German OS 2933 174 describes bone implants which can be provided with a multiplicity of pads or the like to form sliding surfaces.

Accordingly, it is an object of the invention to reduce or substantially avoid abrasion of a soft member of two relatively movable members of a bone implant.

Briefly, the invention provides a bone implant which is comprised of a first member of relatively hard material having a bearing surface thereon, a second member of relatively soft material relative to the first member having a bearing surface slidably engaging the bearing surface of the first member and a plurality of support members distributed and embedded in the bearing surface of the second member. Each support member also has a sliding surface made of a hard material relative to the second member and shaped to the bearing surface of the first member.

The hard support members act as low-abrasion or practically abrasion-free slide bearing surfaces when the joint employing the bone implant is subjected to a load. Further, the hard support members are distributed in the bearing surface of the member which is made of soft material, for example, similar to the sliding members of a metal cotyloid cavity. So that the greatest possible "loading surface" is achieved on the support members, the bearing surfaces of the support members are adapted to the bearing surfaces of the hard member of the implant, that is, are constructed as segments of the negative shape of these bearing surfaces.

The contact surfaces with which the support members are supported in the soft implant member and/or the bearing surfaces of the soft member for the support members are dished so as to facilitate the "adjustment" or "adaptation" of the support members to the bearing surfaces of the hard member. With support members dished in this way or soft bearing members, it is advantageous if the peripheral surfaces of the support members and the circumferential walls of the depressions in the to each other and are constructed as segments of spherical surfaces. This insures a certain control over the movement of each support member in the soft bearing member.

Further, the support members may be made of the same material class as the hard member of the bone implant, for example being made of ceramics in the case of a ceramic member and being made of metal in the case of a metal bearing member. It is also possible to manufacture these support members from the same material as the hard bearing member.

These and other objects and advantages of the invention will become more apparent from the following detailed description taken in conjunction with the accompanying drawings wherein

FIG. 1 illustrates a plan view of an acetabular cavity of a bone implant constructed in accordance with the invention; and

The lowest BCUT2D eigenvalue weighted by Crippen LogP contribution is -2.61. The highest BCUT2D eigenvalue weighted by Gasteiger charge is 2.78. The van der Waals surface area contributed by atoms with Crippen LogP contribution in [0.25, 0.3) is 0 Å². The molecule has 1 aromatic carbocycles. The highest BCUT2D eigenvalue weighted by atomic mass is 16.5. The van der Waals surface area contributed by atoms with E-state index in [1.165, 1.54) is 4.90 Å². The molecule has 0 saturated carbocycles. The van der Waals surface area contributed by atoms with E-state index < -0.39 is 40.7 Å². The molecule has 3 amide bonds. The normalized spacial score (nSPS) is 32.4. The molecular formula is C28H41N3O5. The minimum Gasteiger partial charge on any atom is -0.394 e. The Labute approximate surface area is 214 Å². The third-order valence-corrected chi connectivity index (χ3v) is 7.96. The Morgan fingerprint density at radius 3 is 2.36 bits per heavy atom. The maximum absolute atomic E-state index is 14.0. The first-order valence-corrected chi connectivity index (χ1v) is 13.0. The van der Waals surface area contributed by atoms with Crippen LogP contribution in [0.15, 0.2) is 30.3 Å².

FIG. 2 illustrates a view taken on line II--II of FIG. 1.

Referring to FIGS. 1 and 2, a bone implant, for example for a hip joint prosthesis includes an artificial acetabulum 1 which is made of relatively soft material, for example, polyethylene, to form one bearing member to cooperate with a condyle of a femur head prosthesis 11 which is manufactured from a hard material, for example, a bioceramic to form a second bearing member. As shown, the acetabulum 1 has a plurality of support members 3 distributed and embedded in depressions 10 within a cotyloid cavity 2. As indicated, the support members 3 are distributed over a spherical bearing surface 5 of the acetabulum 1. Each support member 3 advantageously belongs to the same material class as the femur head prosthesis 11 or at least has a sliding surface 4 made of the same material as the femur head prosthesis 11. In the present example, the femur head prosthesis 11 may be made of a bioceramic material. Hence, the support members 3 are also made of a bioceramic material.

The sliding surface 4 of each support member 3 is integrated as exactly as possible in the sliding surface 5 of the cotyloid cavity 2 and is adapted with respect to its shape, i.e. its radius, to the radius of the cotyloid cavity 2 so as to firstly attain the largest possible "bearing surface" on a support member 3 and secondly to guarantee that the femur head prosthesis 11 slides unimpeded and abrasion-free in the cotyloid cavity 2.

As indicated in FIG. 2, each depression 10 for receiving a support member 3 has a dished surface 7 supporting the support member 3 thereon. Likewise, each support member 3 has a dished surface 6 contacting the dished surface 7 of the respective depression 10. In addition, each support member 3 has a peripheral surface of part-spherical shape while each depression has a circumferential wall of part-spherical shape. Consequently, the relative movements of the support members 3 in the acetabulum 1 are facilitated so that the sliding surfaces 4 of the support members 3 always abut the femur head prosthesis 11 with the largest possible surface.